A Deloitte response to the Murray Inquiry interim report has highlighted that the inquiry does not give a clear sense of how the system needs to change to be ready for the future.
While the interim report acknowledges the potential impact of technology and innovation, it does not analyse in any depth how the regulatory framework should be crafted to cope with different scenarios involving changes in the boundaries of financial services, new business models, new entrants and the advance of technology, according to the Deloitte response.
“As a result, the inquiry may not adequately consider the impact of these disruptions on the financial system, which may result in the regulatory framework being insufficiently robust to address changes in the financial system over the next 10 to 15 years,” it said.
Digital, technology and the threat of new entrants were key themes in JP Morgan’s Australian Mortgage Industry Report, released on April 2 this year.
The report considered the extent to which innovation can disrupt the Australian lending space.
“Innovation can take hold relatively quickly,” JP Morgan’s Scott Manning said. “Wholesale lenders' share of mortgage approvals increased from virtually zero to 15 per cent share in just over 10 years.
“Contrasting to present-day dynamics, we believe technology is creating the environment to potentially bypass the perceived traditional barriers to entry such as vast branch distribution.”
Banks make much of their money through the distribution of their product, rather than the manufacturing of that product, Mr Manning said.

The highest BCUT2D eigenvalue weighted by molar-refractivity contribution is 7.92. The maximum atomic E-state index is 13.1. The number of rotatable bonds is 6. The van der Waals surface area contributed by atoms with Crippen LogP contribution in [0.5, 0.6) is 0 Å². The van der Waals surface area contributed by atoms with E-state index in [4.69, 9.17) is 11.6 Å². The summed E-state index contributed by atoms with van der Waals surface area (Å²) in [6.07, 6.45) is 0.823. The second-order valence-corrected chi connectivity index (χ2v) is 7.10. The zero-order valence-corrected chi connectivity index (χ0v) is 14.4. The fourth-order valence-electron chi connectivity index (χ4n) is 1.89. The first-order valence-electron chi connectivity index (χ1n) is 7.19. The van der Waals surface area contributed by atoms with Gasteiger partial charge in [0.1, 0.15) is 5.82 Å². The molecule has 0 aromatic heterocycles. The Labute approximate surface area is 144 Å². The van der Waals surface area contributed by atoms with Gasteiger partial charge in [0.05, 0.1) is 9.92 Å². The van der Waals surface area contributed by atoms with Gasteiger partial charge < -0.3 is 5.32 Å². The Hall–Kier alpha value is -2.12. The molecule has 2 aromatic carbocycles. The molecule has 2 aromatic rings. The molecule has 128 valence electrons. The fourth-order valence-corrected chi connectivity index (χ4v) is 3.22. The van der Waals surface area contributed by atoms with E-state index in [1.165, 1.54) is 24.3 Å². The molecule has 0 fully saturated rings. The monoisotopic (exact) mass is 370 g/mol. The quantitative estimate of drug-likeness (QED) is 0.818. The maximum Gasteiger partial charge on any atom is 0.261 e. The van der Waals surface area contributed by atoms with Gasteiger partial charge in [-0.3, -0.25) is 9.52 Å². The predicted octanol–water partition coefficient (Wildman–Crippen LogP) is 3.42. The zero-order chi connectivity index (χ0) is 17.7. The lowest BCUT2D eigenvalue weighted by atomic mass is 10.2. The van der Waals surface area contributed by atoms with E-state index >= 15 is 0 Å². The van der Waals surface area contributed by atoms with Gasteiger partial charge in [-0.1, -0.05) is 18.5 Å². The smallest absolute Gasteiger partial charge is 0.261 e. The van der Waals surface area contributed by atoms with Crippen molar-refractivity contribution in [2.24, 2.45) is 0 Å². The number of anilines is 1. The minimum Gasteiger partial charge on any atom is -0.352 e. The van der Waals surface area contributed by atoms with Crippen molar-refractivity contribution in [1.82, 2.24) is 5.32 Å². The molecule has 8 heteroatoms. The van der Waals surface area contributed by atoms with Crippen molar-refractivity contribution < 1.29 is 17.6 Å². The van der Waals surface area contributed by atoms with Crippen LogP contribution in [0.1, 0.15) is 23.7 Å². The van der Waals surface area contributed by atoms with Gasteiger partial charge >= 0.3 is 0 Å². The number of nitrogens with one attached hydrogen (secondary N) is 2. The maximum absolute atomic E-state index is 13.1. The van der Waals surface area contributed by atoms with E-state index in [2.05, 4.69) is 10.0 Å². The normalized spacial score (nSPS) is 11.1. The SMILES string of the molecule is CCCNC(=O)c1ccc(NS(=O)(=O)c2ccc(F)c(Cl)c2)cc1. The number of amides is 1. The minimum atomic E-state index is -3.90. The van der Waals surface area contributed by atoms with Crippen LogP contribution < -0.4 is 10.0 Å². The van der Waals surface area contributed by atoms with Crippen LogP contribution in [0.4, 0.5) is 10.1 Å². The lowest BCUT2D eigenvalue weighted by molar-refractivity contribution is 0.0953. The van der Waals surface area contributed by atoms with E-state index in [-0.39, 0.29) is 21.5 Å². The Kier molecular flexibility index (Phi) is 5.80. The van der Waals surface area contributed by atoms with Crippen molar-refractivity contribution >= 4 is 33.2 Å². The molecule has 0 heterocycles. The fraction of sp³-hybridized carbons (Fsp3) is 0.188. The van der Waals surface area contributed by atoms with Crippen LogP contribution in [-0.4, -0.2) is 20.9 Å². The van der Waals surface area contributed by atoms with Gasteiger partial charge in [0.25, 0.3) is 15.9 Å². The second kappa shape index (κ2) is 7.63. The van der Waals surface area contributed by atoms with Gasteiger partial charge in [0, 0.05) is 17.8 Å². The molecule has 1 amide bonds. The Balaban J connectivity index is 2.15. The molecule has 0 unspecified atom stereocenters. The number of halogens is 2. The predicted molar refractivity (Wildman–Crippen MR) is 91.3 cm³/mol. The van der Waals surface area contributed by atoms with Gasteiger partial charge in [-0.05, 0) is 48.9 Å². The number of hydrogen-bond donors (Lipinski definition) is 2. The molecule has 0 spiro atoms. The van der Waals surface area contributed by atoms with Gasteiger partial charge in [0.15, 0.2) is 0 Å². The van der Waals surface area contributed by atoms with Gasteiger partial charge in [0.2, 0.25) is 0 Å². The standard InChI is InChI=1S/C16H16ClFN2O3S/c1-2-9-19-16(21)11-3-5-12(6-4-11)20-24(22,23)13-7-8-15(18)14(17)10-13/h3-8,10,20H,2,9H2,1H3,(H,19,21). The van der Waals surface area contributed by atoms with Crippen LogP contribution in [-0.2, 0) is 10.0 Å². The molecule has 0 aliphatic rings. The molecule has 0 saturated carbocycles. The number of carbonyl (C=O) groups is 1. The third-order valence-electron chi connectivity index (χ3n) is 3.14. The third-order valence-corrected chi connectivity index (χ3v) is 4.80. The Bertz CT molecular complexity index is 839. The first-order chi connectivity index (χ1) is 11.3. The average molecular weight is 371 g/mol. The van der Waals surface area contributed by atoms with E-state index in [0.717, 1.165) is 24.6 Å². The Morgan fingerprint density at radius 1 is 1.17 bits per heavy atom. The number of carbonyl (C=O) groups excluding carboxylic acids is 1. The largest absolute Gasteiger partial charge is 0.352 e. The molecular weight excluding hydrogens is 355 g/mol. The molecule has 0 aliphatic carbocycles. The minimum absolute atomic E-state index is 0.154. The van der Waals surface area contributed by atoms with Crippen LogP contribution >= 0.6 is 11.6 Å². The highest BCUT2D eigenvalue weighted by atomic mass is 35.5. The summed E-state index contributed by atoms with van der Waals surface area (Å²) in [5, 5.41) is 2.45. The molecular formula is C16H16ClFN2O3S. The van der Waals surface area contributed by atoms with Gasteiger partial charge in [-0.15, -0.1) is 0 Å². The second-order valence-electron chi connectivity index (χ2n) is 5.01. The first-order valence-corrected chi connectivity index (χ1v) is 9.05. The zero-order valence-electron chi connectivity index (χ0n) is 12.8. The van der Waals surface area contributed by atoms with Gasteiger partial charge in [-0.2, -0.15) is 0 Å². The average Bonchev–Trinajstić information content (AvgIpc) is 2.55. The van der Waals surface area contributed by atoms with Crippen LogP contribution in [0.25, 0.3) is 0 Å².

“Our argument is that on the technology side it allows other people to start to penetrate the profitability of particular segments and to effectively erode the distribution margin, just leaving banks with the actual manufacturing process,” he said.
“It’s part of a broader discussion to not necessarily say, ‘you will have a Google bank one day’ but that technology companies will basically insert themselves between the customer and the end product and grab some of that margin.”
The JP Morgan report found that brand value as a proportion of enterprise value is consistently low across all banks.
“The high level of brand value in technology companies is matched by high levels of willingness to engage these firms in banking activities,” it said.
“As such, technology companies may be able to use the power of their brand to potentially penetrate retail banking market share without needing to build a physical presence to engender trust.”
The report found Google and Microsoft score higher than ANZ, NAB and the Westpac group for digital migrants, while CBA is the highest rated major bank across each digital segment.